Providing evidence to improve practice

Individual study:

Published source details

Klimkowska A., Van Diggelen R., Bakker J.P. & Grootjans A.P. (2007) A review of the success of commonly used wet meadow restoration methods (rewetting, topsoil removal, and diaspore addition) in Western Europe. Biological Conservation, 140, 318-328

Background

In Western Europe large areas of fenland habitats have been drained and converted to farmland. In attempts to restore fen and wet fen meadows, techniques such as rewetting, topsoil removal, propagule (e.g. seed, rhizomes etc.) introduction are often used. In this study, an assessment of the effectiveness of commonly used meadow restoration methods was undertaken.

Action

Wet meadows restoration data were obtained through professional networks and experts. Peer-reviewed, published sources and records of conservation projects performed in Western Europe were compiled for analyses, which focussed on measuring:

i) the degree of resemblance in plant species composition of restored meadow communities to local reference vegetation types;

ii) the degree of change in plant richness compared to the initial community composition;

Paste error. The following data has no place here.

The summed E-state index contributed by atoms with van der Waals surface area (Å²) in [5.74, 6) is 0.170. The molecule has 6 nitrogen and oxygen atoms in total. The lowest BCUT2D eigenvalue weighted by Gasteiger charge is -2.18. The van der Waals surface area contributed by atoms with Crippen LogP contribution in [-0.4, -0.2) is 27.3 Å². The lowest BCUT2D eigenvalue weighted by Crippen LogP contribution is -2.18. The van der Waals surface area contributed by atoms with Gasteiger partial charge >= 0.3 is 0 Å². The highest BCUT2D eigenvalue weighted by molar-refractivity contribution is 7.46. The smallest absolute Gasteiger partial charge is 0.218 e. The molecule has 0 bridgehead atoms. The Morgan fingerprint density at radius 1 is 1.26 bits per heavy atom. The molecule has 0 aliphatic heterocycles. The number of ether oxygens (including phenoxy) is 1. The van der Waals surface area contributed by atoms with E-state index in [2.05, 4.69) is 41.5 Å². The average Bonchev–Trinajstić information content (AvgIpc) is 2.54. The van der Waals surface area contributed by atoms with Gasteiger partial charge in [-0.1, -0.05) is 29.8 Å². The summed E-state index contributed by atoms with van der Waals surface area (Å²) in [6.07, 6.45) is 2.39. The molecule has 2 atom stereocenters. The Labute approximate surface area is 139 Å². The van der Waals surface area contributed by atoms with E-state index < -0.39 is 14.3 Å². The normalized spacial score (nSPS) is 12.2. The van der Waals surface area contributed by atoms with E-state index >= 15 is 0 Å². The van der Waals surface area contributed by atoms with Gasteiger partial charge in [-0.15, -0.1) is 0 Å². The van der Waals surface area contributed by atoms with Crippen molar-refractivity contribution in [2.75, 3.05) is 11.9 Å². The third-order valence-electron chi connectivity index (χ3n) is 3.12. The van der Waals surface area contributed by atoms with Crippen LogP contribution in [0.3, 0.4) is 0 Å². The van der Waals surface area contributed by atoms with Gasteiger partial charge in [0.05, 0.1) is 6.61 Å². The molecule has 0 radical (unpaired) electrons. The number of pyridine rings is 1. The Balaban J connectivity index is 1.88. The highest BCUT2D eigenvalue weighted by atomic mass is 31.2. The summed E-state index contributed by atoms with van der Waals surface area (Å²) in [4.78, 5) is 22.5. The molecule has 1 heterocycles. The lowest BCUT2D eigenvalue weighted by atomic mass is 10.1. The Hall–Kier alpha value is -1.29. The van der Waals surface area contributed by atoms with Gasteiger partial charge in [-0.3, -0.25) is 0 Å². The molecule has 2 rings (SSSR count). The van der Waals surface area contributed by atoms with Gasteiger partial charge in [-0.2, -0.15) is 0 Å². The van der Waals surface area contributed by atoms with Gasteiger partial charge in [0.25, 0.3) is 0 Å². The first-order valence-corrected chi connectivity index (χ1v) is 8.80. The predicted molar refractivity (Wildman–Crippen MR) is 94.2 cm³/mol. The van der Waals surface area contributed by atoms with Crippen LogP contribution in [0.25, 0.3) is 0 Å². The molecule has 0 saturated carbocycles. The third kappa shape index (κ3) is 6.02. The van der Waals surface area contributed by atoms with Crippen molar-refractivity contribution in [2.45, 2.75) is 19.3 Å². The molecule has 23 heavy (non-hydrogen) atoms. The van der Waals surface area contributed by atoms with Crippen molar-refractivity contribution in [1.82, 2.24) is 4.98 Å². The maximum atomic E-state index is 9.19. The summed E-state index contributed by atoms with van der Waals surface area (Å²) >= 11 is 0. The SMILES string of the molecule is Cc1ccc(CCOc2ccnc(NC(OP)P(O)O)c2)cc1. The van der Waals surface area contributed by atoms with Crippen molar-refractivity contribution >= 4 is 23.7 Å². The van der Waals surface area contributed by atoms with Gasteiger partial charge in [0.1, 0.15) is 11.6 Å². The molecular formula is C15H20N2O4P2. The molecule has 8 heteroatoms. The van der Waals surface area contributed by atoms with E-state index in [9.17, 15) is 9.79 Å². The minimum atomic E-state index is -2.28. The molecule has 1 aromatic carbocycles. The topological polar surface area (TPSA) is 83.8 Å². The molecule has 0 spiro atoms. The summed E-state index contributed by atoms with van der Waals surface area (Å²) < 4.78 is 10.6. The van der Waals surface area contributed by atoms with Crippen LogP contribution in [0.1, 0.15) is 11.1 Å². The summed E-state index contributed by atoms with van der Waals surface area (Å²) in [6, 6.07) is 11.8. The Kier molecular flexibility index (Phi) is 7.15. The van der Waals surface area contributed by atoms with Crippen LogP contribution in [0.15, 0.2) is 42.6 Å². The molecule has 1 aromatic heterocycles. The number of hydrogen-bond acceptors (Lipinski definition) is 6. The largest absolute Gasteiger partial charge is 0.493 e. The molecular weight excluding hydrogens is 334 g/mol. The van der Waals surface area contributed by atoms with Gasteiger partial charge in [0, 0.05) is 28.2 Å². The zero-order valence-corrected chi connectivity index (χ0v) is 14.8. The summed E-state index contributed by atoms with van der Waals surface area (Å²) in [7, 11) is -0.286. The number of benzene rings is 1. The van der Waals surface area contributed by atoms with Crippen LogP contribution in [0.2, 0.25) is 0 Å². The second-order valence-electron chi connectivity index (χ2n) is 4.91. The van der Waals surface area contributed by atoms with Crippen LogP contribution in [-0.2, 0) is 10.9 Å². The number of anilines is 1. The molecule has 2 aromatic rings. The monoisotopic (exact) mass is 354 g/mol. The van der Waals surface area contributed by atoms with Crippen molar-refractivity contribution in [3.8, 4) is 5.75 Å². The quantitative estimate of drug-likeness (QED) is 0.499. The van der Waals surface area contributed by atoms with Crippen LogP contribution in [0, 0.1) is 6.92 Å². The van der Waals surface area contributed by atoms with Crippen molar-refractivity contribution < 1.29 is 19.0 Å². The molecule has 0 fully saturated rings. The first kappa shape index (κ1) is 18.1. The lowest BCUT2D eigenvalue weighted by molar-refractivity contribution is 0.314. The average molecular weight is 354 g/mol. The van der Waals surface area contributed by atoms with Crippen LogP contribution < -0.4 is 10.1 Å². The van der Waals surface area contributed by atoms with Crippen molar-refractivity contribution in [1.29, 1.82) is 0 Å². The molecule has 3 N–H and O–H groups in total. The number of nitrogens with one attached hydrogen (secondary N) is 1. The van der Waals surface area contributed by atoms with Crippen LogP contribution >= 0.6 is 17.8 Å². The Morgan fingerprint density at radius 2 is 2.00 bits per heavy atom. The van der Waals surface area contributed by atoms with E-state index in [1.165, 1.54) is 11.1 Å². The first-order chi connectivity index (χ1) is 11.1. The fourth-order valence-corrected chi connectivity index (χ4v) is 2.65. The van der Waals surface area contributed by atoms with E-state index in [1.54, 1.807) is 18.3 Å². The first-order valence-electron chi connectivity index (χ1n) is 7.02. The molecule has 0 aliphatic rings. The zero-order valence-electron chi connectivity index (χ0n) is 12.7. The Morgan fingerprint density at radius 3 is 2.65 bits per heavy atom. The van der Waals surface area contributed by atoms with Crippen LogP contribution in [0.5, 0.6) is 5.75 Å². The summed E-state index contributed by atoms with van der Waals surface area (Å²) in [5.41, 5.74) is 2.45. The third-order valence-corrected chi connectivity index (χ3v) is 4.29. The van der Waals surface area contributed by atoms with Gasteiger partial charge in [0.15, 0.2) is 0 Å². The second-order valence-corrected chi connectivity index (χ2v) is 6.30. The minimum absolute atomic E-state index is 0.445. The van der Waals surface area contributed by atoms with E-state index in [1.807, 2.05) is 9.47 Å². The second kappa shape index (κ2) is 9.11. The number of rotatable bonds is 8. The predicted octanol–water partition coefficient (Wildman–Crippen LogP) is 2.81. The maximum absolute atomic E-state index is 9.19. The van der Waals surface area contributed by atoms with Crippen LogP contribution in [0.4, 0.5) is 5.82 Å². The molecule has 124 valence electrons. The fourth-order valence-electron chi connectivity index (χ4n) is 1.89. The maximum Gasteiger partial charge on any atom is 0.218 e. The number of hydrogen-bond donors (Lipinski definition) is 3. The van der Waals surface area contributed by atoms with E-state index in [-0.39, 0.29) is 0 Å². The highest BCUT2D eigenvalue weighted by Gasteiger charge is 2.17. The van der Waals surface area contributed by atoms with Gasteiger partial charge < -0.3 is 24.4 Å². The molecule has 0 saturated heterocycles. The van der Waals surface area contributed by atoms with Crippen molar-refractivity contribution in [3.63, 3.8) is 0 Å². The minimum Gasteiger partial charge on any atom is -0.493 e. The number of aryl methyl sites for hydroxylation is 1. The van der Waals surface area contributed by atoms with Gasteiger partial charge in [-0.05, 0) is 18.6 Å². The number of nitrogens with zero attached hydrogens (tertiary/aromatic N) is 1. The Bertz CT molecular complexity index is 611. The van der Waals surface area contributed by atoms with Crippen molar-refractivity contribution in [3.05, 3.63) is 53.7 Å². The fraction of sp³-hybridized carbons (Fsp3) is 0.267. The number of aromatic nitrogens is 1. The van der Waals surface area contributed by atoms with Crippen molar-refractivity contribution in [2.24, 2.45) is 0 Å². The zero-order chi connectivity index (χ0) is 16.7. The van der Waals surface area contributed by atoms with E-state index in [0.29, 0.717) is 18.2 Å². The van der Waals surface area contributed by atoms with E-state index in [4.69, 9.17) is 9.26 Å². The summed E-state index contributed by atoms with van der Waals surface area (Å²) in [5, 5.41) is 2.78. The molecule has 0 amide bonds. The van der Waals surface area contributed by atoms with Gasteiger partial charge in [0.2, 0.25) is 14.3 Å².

iii) the relative effect of the main restoration techniques (rewetting, topsoil removal, propagule introduction) on overall restoration success.

The change in 'saturation index' was used to evaluate the degree of success; this index reflects the completeness of restored communities in comparison to target communities.

Consequences

Data from 36 sites were collected, the majority in The Netherlands. The assessment revealed that wet meadow restoration attempts have had limited success in most cases, with an average increase in species richness below 10% of the target community. Restoration success was partly determined by the starting situation; the more species-rich at the start, the higher the saturation index after restoration, however, there was a corresponding smaller increase in the number of target species due to restoration.

A combination of top soil removal (removal deeper than 20 cm resulted in a higher saturation index than removal of a shallow layer) and propagule introduction, and a combination of all three techniques, appeared most effective (an increase in the saturation index of up to 16%). Rewetting alone appeared an ineffective restoration method.